Growing Degree Days: Unlocking The Timing Of Nature

Adopt the pace of nature; her secret is patience.    (R.W. Emerson)

I want to take a minute to talk about a little known and seldom used topic: Growing Degree Days (GDD). A new topic for many, or an old topic just called something else depending on where you live. We all  know at least one piece of folksy garden wisdom such as putting down crabgrass preventative when  the forsythia bloom.  There are tons of little “tips” like this out there. Most of them actually based on science, even if most of us didn’t know it. So GDD is worth taking a minute to talk about.

So What are they?

Basically, they are a measure of heat accumulation to-date for the growing season. It is a tool used in phenology, which is basically the study of plant and animal life cycles. Tracking GDD allow you to predict plant, animal and insect development. These things are biologically timed to enter certain stages at certain times, often based on GDD. So forget about your calendar. Nature has it’s own, and it cares not for our man-made creations.

Growing degrees are calculated when the temperature goes above the base temperature, usually 10 °C. The actual formula is a little more complex because it requires taking into account the high and low temperatures. Then there are formulas for determining cumulative GDD, not just for a single day. The good news is , you don’t need to do math.

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Why Use Them?

If you are a serious gardener, urban homesteader, or even someone just getting started, tracking GDD is something you need to consider. Why? Because as I mentioned earlier, nature keeps it’s own calendar. Some people may go out and do the same things at the same time every year, and get lucky as a result. But why not do things at the proper time, when conditions are optimal and you get the best results? From an integrated pest management and organic gardening standpoint, it’s worth it. Using GDD to time fertilizer and pesticide applications maximizes results. That saves you time, money and reduces chemical usage.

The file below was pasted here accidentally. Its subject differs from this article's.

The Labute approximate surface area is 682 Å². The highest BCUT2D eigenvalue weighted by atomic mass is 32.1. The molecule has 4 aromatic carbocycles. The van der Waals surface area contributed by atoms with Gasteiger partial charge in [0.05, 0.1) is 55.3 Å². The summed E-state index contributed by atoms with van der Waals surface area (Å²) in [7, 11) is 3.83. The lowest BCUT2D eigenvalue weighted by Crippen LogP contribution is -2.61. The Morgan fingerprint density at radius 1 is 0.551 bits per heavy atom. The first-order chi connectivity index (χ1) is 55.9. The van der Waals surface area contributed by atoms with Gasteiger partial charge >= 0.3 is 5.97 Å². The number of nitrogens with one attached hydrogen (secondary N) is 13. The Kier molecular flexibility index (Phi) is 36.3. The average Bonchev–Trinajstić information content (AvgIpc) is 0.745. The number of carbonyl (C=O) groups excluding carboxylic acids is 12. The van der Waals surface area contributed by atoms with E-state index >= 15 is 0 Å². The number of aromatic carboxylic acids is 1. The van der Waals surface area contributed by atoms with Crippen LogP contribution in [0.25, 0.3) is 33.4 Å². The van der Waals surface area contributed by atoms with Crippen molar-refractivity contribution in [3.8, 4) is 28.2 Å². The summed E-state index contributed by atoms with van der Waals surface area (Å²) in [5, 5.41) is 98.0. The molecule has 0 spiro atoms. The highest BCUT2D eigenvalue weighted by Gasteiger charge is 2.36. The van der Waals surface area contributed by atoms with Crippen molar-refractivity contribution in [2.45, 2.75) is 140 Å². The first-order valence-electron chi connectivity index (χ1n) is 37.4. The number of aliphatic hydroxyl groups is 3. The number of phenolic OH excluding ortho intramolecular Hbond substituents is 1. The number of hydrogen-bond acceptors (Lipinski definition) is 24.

Getting it right the first time is important with plants. As many of us know, depending on what you are growing, you only get one chance to stop an infestation, block a fungus, or correct a nutrient deficiency. Watching your GDD, and knowing what is coming next can really give you an advantage.

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Where Does One Get This Helpful Information?

I told you earlier, you won’t need to do math. You can if you want to, but there is an easier way. For those of us here in the states, it’s simple. Every county has an extension service , every state has its own friendly department of Agriculture who track this data for local farmers. But this data is just as helpful to the gardener as it is for the farmer.

This is the web page for the station nearest me, our local agricultural service has a monitoring station at a local apple farm. Here I use a “base 50” scale. Which calculates GDD using a base temperature of 50 degrees Fahrenheit:

NEWA Cornell at Orbaker’s Apple Farm

I visit this page weekly through mid-season. They have some helpful guides as to what pokes it’s head up when. So I know when to start looking for certain pests. The best defense is when you know exactly what the offense is going to do.